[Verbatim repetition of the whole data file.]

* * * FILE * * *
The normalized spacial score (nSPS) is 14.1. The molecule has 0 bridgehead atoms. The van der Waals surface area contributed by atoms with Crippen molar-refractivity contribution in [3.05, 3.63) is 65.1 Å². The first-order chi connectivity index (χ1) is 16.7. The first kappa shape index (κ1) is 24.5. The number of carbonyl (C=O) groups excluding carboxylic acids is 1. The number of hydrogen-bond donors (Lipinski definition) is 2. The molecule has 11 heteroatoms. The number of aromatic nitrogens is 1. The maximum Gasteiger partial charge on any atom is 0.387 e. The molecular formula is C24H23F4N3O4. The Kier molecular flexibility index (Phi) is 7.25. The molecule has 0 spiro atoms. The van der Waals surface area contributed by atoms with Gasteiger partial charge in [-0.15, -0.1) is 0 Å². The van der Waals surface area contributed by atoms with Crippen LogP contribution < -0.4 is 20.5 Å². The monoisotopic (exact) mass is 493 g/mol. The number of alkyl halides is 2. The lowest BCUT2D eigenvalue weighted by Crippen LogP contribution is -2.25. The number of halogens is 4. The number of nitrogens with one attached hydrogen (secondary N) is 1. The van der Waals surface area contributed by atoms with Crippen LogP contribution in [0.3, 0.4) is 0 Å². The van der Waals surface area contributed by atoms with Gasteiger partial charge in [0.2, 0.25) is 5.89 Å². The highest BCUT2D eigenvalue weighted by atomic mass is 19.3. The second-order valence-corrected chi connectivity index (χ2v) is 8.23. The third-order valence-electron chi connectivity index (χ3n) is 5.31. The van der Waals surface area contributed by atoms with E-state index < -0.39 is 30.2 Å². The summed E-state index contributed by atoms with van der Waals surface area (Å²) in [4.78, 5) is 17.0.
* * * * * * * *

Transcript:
The normalized spacial score (nSPS) is 14.1. The molecule has 0 bridgehead atoms. The van der Waals surface area contributed by atoms with Crippen molar-refractivity contribution in [3.05, 3.63) is 65.1 Å². The first-order chi connectivity index (χ1) is 16.7. The first kappa shape index (κ1) is 24.5. The number of carbonyl (C=O) groups excluding carboxylic acids is 1. The number of hydrogen-bond donors (Lipinski definition) is 2. The molecule has 11 heteroatoms. The number of aromatic nitrogens is 1. The maximum Gasteiger partial charge on any atom is 0.387 e. The molecular formula is C24H23F4N3O4. The Kier molecular flexibility index (Phi) is 7.25. The molecule has 0 spiro atoms. The van der Waals surface area contributed by atoms with Gasteiger partial charge in [-0.15, -0.1) is 0 Å². The van der Waals surface area contributed by atoms with Crippen LogP contribution < -0.4 is 20.5 Å². The monoisotopic (exact) mass is 493 g/mol. The number of alkyl halides is 2. The lowest BCUT2D eigenvalue weighted by Crippen LogP contribution is -2.25. The number of halogens is 4. The number of nitrogens with one attached hydrogen (secondary N) is 1. The van der Waals surface area contributed by atoms with Crippen LogP contribution in [0.3, 0.4) is 0 Å². The van der Waals surface area contributed by atoms with Gasteiger partial charge in [0.2, 0.25) is 5.89 Å². The highest BCUT2D eigenvalue weighted by atomic mass is 19.3. The second-order valence-corrected chi connectivity index (χ2v) is 8.23. The third-order valence-electron chi connectivity index (χ3n) is 5.31. The van der Waals surface area contributed by atoms with E-state index < -0.39 is 30.2 Å². The summed E-state index contributed by atoms with van der Waals surface area (Å²) in [4.78, 5) is 17.0.